Amateur radio, known as “HAM” radio, is somewhat of a mystery to most people.
What is often thought of as a group of older retired men playing with radios is quite misleading. Amateur radio has a much more serious place in society.
My name is Ron Bath and I joined this service a few months ago, after spending a year researching LARA, the Lewisville Amateur Radio Association and its members. One would have to look far to find a more dedicated group of good people providing a vital service to the community and to the nation.
We provide emergency communications to first responders and support law enforcement and emergency service providers during disasters such as hurricanes and civil strife.
When tropical hurricane-force storms recently hit southern Texas and Louisiana, power lines and cell phone towers cut off almost all communication. I say almost everything because amateur radio operators in the affected areas turned on their generators, turned on their microphones, and were “on air” to provide much-needed emergency communications. Amateur radio operators are all resident volunteers and own and operate all the equipment they use. Interestingly, they pay for everything they need and do not receive any financial support from the government.
So what exactly are our radio operators doing?
They provide emergency communications for law enforcement, medical support, and report information about living and lost souls to loved ones who are cut off.
loved ones due to loss of power leading to communication failures. During the recent cyclonic activity that decimated the islands of Puerto Rico and the Dominican Republic, all local means of communication fell silent. The United States organized and sent more than 100 volunteer amateur radio operators by military transport to the islands to restore vital communications for military and medical support. Many lives have been
saved and many more have been made better by the selfless efforts of these brave men and women.
Does the term “amateur radio operator” still sound like a bunch of old retirees sitting around their radios?
This article is accompanied by a course calendar and the dates, times and locations of the tests to become an amateur radio operator. Our group needs more young people and women to study, test and get your FCC amateur radio license. Those of us who are older, retired radio operators need to train and encourage the next generation of amateur radio operators to support us and keep going when our keys fall silent.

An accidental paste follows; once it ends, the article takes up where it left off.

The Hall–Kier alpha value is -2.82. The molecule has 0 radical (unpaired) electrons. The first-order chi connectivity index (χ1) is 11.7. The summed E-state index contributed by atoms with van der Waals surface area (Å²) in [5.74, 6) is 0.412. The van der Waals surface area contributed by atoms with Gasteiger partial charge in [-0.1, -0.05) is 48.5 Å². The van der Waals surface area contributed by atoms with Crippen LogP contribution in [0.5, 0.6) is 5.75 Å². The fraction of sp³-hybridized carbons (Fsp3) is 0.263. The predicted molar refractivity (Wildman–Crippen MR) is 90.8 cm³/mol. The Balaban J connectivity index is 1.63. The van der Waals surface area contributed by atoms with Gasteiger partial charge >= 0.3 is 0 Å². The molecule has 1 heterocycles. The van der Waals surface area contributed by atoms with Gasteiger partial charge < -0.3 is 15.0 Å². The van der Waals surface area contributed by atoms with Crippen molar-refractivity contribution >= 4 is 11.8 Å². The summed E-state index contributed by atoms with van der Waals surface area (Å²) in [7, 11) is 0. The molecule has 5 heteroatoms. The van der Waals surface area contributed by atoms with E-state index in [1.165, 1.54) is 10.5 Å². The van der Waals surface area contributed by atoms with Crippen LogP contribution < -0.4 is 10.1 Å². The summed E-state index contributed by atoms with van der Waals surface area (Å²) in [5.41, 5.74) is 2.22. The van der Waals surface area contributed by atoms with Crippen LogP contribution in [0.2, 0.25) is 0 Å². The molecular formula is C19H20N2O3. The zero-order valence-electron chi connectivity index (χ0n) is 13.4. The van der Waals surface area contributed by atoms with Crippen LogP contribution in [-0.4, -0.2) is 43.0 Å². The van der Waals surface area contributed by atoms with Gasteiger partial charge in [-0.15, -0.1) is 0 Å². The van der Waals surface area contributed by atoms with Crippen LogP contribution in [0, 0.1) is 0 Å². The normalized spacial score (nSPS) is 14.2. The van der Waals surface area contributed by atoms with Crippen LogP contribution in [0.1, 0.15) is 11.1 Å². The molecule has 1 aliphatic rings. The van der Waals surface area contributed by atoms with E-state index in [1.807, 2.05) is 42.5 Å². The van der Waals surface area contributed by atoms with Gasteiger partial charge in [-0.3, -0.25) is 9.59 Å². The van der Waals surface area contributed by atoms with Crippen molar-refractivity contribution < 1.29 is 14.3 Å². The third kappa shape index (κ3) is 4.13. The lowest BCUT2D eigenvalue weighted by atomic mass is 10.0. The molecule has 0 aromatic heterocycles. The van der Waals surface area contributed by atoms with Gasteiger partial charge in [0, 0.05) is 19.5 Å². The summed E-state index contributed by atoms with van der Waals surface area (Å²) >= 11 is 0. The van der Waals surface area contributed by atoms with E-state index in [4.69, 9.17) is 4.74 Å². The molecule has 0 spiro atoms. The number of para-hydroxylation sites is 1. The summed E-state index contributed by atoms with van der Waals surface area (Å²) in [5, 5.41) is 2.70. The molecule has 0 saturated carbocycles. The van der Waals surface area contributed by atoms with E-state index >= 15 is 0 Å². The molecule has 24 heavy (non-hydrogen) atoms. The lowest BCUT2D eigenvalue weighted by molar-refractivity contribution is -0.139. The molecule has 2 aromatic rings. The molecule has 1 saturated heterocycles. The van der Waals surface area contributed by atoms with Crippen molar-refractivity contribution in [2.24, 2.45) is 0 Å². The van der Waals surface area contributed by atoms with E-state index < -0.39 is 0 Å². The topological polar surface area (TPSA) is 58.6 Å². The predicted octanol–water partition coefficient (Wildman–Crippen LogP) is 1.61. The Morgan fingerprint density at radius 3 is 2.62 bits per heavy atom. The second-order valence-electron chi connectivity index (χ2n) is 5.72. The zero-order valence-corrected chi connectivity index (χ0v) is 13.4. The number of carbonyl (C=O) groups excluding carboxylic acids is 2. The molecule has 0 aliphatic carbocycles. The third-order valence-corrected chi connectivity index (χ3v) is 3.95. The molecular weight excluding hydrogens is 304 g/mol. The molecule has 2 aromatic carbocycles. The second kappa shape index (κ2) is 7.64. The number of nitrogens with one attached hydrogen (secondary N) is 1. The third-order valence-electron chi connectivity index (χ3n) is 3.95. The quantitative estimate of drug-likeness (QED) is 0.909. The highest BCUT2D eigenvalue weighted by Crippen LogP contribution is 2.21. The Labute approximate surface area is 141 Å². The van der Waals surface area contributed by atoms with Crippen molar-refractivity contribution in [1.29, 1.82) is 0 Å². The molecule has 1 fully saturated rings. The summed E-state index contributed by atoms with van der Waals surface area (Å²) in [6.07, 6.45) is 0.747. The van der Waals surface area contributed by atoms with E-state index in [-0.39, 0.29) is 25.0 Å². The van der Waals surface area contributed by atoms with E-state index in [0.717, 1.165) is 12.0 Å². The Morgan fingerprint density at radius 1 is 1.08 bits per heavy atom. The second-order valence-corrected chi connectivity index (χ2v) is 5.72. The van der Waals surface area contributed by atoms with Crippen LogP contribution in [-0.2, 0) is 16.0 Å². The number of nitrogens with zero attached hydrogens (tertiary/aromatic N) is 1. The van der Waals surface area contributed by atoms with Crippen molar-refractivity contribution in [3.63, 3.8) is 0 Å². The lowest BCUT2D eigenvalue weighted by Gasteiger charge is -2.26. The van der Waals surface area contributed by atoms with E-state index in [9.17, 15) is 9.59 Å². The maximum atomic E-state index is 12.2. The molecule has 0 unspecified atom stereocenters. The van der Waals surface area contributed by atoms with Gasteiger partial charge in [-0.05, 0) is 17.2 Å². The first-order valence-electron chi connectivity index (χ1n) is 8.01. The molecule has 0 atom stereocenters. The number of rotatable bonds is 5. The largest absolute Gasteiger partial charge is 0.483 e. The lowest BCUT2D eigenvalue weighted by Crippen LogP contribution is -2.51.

I encourage you to visit our website at https://w5lvc.org to find out more about us.
What is amateur radio?
It’s fun, fraternal and at the service of our community and our country… a proud tradition.
The general amateur radio license course will take place on April 28 and 29, May 5 and 6 and May 12 and 13. Those interested must take three sessions to complete the course. Each will take place from 8 a.m. to 5 p.m. daily in the training room at Lewisville Central Fire Hall, 188 N. Valley Pkwy. The entrance to the training room is at the rear of the building next to the fuel pumps. The fee for the course is $ 15, which includes the licensing exam at the end of the course.
Fees are payable in cash, check or money order at the start of the first session of the course. There is no age limit for taking this course and taking the general license test. The only requirement is that you hold a current technician license.
The class will be taught using the ARRL Ham Radio General License Handbook, 8e Editing. Having the manual for the class is not compulsory but strongly suggested. It is also suggested that students review the manual before class sessions. The manuals can be purchased at ARRL.org, Amazon.com Barnes and Noble and other local bookstores.
To register for the course, complete the form on https://goo.gl/forms/GiwTSIhS8PeyXIDf1
The Lewisville Amateur Radio Association is a non-profit organization dedicated to promoting the “art” of radio, providing “hands-on” training and support within our club and amateur radio community, and bringing vital support to first responders during disasters and national emergencies in the community of Lewisville, Texas. .